5G and Cloud: Synergy Driving Augmented Reality Value

AR tech can unlock the potential of a new generation of cellular networks, with new form factors emerging as a result of its mass adoption. 5G will affect AR application development and mobile use in general and the cloud will add value to the whole AR industry.

Vik Bogdanov
A pair of glasses and an iphone with an AR image of a castle emerging from it
Illustration: © IoT For All

Each new generation of cellular technology has set the basis for unprecedented mobile experiences and services. While some mobile solutions were much anticipated by users, others popped up unexpectedly as a result of the right combination of scientific, technological, and marketing experimentation.

It is tough to predict how the world will change in ten years, but there is also an advantage: blended with high-speed mobile internet, the freedom of creativity will generate a variety of technological breakthroughs that will seriously affect our perception of information technology.

5G technology, which is expected to drive the U.S. mobile apps market to grow to $224 billion in the months to come, will provide the following benefits to the AR space:

  • Enhanced mobile broadband with higher bandwidth
  • Reduced delays in the app’s performance
  • 100x improvement in traffic capacity compared to 4G connectivity

With 5G, we will be able to transmit more data per unit of time at a consistently high speed and with less response time. In general, the internet will become much more stable and instantaneous.

Let’s review some business cases of how the augmented reality can unlock the potential of a new generation of cellular networks.

Augmented Reality Glasses That Leverage Advanced Cloud Computing

In October 2017, Apple’s CEO Tim Cook gave an official comment on the rumors about the augmented reality glasses that Apple allegedly developed behind the doors of its secret labs. In short, he said the tech “doesn’t exist” yet for Apple to make the right AR glasses.

“Anything you would see on the market any time soon would not be something any of us would be satisfied with,” Cook told The Independent. “Nor do I think the vast majority of people would be satisfied.”

Today, to create efficient AR glasses, you need to embed a vast amount of sophisticated and voracious electronics in them. People don’t want to wear a heavy and cumbersome device the size of a computer on their heads, and even the computing power of large-screen smartphones is not enough for the realistic integration of virtual objects into physical reality.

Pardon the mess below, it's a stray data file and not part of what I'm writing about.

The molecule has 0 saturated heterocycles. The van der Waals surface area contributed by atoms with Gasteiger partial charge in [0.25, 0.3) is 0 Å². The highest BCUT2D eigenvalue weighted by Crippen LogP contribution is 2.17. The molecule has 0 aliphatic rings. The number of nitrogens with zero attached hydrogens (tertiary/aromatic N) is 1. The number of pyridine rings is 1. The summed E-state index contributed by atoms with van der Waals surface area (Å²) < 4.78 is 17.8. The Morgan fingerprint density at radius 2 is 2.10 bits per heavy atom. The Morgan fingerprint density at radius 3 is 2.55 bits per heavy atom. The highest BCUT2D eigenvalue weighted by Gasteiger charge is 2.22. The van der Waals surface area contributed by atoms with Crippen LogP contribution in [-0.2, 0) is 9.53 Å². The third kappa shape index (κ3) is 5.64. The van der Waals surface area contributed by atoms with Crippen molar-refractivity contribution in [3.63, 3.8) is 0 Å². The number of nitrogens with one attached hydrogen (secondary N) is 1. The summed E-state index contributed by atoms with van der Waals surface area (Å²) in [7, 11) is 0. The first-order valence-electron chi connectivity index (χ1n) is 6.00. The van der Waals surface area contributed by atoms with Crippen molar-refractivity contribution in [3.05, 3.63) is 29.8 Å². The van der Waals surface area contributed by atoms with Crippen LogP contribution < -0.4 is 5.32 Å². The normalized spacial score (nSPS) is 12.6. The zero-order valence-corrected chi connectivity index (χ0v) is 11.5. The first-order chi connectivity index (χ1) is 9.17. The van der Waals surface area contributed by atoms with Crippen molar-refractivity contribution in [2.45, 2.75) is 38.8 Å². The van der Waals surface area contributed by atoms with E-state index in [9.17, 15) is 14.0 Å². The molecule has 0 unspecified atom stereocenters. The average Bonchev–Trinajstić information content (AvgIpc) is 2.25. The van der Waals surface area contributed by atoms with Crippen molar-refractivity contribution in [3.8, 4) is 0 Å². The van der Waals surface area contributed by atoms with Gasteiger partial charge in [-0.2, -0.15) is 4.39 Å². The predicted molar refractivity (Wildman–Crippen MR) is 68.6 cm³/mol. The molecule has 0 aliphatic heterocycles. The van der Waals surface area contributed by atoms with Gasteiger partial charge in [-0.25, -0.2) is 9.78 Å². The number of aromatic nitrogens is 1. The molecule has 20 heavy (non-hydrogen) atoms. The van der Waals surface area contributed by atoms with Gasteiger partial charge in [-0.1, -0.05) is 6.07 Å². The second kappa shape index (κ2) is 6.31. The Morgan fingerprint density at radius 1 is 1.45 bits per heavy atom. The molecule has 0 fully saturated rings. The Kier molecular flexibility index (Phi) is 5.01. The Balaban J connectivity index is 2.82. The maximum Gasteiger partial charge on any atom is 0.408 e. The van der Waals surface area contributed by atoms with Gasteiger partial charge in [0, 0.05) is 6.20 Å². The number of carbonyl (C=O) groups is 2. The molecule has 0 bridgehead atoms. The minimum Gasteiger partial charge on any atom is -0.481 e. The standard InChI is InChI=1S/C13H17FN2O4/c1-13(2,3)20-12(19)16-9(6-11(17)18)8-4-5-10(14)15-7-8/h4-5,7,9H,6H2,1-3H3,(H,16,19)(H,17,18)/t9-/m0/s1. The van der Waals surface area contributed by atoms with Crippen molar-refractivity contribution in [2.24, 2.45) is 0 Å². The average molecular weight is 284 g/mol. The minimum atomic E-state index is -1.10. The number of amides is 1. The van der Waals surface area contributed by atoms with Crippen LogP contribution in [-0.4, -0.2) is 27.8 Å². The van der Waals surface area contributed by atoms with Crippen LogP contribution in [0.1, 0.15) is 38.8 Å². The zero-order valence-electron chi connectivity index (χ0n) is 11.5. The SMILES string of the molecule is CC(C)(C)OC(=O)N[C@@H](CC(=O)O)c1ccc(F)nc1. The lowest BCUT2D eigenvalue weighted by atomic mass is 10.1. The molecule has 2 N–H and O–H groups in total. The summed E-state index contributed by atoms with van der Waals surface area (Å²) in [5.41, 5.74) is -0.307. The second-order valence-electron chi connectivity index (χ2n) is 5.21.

AR devices available on the market this year (such as ARKit and ARCore, Vuforia, Wikitude, Maxst, Blippar, and WeChat) will have to undergo a significant overhaul to satisfy user demands for convenience.

The smartphone’s form factor has already been established and has reached the optimal balance between convenience, functionality, and appearance. AR glasses will have to go this way almost from scratch. We need to get rid of the majority of on-board computing elements and rely on cloud solutions for data transfer.

The perfect form factor for AR glasses would be glasses that look like ordinary glasses but have the power and functional features of a smartphone. The AR form factor concept announced recently by Zeiss and Deutsche Telekom seems to be the most viable one.

For AR glasses to provide basic functionality through remote servers, all three key benefits of 5G will come in handy, especially the stability of the internet connection.

The reverse concept is demonstrated by Intel in its Vaunt project. Here, the functionality of the AR glasses is reduced so the gadget is miniaturized as much as possible. All data between the user device and the servers is transmitted via a smartphone, not directly.

Building Augmented Reality Solutions for Smartphones and Tablets

Although glasses are commonly referred to as the ideal form factor for consuming AR content, smartphones are still ahead of the curve when it comes to user experience, followed by tablets.

How 5G Will Affect Mobile Use

  1. Smartphones can become highly-efficient mobile computing modules for ultra-light and simple AR glasses. In this scenario, glasses will, in a certain sense, replace good-ol’ Bluetooth headsets—a market that has declined significantly in the past years.
  2. Increase in speed of data transmission will relieve us from irritating loadings. Because of them, many users disable the augmented reality mode in their navigation and gaming applications. The same is true for loading dynamic 3D images, which is often glitchy on 3G and 4G broadband.